The transmitter uses the power supply from an old laptop as a source. Some filtering and a couple of MOSFETS are responsible for generating the AC current on the transmitting coil. The receiving coil feeds the bridge rectifier. In the writeup that voltage is fed to a 7805 regulator to provide a stable 5V output. However, in the video demo after the break [Jared] shows off the boost converter that he uses on his improved circuit. This way if the voltage drops due to poor alignment of the coils it will still be able to provide a steady output.

We’ve seen the same coil concept used to add wireless charging to cellphones too.

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Pros and cons of replacing tool batteries with Lithium Polymer

[HammyDude] was tired of buying replacement batteries for his power tools. He had some Lithium Polymer batteries on hand and decided to take one of his dead drills and swap out the dead power pack.

The orange battery pack you see above has a deans connector on it for use with RC vehicles. By opening up the drill housing, [HammyDude] was able to add the mating deans connector. Now the replacement easily plugs into the drill, and it even fits inside the handle body.

This battery is made up of several cells, and an inexpensive charger is capable of topping off each individually for a balanced charge. In the video after the break [HammyDude] points out that the Makita charger applies voltage to all of the cells in series. It’s incapable of balance charging so when one cell dies the battery is toast. We’ve encountered this problem with Makita tools before.

One drawback to take note of in the end of the video: this replacement doesn’t have any low voltage cut-off. Running this battery pack down too low will permanently damage it. There must be a simple circuit that could be added as a safety measure. If you know of one, drop us a tip.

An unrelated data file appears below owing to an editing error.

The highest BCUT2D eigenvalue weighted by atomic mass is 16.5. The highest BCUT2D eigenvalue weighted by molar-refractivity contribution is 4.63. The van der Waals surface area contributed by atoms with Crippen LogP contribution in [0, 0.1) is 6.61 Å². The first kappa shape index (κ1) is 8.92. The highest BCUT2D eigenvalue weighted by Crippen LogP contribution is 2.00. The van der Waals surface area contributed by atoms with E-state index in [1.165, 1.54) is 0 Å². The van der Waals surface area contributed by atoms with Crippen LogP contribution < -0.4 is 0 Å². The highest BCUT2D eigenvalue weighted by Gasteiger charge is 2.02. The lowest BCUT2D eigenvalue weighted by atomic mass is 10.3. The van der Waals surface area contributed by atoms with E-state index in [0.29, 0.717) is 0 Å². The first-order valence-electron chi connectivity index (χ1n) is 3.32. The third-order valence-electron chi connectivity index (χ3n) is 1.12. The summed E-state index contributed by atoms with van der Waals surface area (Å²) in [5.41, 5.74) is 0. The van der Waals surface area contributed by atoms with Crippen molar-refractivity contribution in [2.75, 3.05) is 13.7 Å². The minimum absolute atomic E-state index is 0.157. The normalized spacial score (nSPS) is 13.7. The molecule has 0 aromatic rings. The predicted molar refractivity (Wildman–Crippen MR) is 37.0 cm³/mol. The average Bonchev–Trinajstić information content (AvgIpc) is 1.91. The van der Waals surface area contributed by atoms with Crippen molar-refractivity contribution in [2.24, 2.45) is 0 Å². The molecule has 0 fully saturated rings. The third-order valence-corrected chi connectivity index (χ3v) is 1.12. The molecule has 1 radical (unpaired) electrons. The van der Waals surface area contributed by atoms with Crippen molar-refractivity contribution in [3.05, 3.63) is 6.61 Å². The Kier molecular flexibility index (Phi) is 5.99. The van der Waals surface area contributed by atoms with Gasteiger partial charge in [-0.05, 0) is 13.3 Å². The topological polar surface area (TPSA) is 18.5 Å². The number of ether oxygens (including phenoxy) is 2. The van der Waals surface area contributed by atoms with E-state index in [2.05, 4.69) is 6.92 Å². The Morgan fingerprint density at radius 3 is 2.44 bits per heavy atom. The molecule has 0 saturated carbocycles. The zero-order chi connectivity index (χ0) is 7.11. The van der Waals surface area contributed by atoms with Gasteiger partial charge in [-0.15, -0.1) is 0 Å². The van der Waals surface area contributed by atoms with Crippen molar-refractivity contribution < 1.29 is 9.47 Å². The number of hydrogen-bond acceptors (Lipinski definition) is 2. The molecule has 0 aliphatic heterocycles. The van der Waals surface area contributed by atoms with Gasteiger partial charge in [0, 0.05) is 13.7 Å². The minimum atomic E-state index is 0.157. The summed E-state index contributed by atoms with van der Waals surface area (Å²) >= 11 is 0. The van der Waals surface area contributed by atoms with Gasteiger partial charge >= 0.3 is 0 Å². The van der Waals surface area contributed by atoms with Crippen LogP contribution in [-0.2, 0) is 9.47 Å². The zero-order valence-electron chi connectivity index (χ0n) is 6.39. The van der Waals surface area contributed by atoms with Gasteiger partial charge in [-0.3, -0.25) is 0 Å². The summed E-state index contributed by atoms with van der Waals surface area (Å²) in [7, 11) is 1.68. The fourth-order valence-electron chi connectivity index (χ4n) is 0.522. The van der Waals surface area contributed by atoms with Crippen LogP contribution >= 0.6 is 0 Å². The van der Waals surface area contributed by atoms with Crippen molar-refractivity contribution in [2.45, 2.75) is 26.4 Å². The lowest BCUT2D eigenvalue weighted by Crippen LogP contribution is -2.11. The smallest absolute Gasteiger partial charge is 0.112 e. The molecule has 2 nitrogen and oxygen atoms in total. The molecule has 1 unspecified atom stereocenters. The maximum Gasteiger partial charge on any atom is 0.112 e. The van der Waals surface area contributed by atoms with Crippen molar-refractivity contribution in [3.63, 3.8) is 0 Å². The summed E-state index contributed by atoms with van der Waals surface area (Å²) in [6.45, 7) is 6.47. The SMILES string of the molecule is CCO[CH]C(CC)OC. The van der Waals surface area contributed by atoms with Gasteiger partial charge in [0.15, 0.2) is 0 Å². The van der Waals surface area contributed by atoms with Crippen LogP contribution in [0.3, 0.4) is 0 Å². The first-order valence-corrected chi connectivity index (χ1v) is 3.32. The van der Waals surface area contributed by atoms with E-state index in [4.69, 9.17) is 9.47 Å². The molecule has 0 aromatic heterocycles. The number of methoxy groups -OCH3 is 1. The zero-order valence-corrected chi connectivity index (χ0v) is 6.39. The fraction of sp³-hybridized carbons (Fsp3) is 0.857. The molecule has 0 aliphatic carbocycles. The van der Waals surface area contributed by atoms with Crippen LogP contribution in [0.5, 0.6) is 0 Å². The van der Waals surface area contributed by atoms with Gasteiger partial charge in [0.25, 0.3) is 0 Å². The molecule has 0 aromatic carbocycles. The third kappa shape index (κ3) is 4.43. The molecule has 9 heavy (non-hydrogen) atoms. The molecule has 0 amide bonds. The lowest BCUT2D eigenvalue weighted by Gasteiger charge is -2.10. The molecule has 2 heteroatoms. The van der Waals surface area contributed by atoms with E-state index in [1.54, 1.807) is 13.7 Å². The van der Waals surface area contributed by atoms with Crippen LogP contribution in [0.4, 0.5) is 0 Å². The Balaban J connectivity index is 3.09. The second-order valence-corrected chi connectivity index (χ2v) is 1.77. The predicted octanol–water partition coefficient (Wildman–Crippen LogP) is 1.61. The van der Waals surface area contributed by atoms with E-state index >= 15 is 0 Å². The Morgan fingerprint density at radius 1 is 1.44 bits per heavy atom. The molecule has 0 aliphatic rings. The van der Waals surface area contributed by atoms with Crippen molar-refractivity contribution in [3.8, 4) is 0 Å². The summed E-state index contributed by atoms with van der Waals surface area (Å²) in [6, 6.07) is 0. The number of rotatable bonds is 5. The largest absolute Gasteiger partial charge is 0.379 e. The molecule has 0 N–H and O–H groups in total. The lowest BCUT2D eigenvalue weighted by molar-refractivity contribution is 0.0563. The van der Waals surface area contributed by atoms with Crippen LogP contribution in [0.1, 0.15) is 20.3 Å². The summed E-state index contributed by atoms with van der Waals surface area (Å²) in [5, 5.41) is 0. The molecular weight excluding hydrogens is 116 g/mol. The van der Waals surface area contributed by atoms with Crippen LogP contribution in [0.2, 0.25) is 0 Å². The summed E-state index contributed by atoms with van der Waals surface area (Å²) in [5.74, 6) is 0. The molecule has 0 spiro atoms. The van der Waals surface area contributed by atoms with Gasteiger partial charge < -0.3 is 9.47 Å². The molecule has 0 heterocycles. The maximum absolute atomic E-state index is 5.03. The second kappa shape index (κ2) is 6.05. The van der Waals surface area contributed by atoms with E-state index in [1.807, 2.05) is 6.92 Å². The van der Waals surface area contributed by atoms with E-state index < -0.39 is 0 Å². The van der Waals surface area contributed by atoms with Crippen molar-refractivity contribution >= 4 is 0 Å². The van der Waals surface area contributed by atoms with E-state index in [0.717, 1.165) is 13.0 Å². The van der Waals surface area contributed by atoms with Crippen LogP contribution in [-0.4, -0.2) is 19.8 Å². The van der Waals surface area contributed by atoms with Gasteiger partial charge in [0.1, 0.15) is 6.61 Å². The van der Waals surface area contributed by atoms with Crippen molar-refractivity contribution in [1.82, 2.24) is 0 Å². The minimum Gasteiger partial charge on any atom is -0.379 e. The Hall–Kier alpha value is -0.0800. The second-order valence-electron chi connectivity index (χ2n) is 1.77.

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Hackaday Links: November 6th, 2011

Build details for Raspberry Pi prototype

With the launch of Raspberry Pi approaching the development team released the details about the prototypes from about five years ago. The board was originally based on an ATmega644 and built on some perfboard.

‘Zero Energy Device’ challenge

We call BS on the title of this one, but the goal of finding devices that don’t use disposable energy sources is a good thing in our book. For instance, can we get more stuff that uses long-life capacitors instead of batteries?

Command adhesive for mounting bulletin boards, etc.

This seems like a no-brainer, but we’ve been using nails to mount bulletin boards and white boards for year. The problem is, when you stick a push-pin in one side, the other side pops off of the nail. [Zhanx] is using adhesive from 3M Command Hooks to keep his stuck to the wall.

Servo-driven gripping hand

[Navic] has been hard at work on this robot hand. There’s few details but he shows it can grip objects under one pound and he’s been taking amperage measurement during testing.

Emergency cellphone charging

It might not have been an emergency this time, but [Chris] did figure out a way to charge his cellphone after the snow storm in New England knocked out his power. He connected to lantern batteries to a 7805 regulator, then patched that into a USB hub to get his phone connected. Not bad in a pinch!

Cellphone battery booster built at the checkout counter

When you’re away from home and your cellphone runs out of juice it can be a real downer. Sure, you could find a store and buy a wall charger, but wouldn’t it be more fun to build your own battery booster without using tools? [Spiritplumber] did just that, popping into a Radio Shack for the parts, then making his how-to video (embedded after the break) while standing at the checkout counter. You can see he hust set his camera on top of the battery display case and got to work.

He’s using four D cell batteries to provide 6 volts of power. Assuming your phone charges at 5 volts this is going to be just a bit too high, even though there’s some tolerance with most phones. To overcome that obstacle he added a diode to the circuit, taking advantage of the 0.7 volt drop that it brings to the mix. Grab a plug adapter for your model and then just hand twist the connections. [Spiritplumber] admits it would be better to solder these, but in a bind you can get away with it. We looked up some prices for this method and we figure this would cost around $18 (batteries included) depending on the price of the plug adapter for your phone.

Of course if you’re just looking for a way to charge your phone without paying consumer prices there are ways of accomplishing that as well.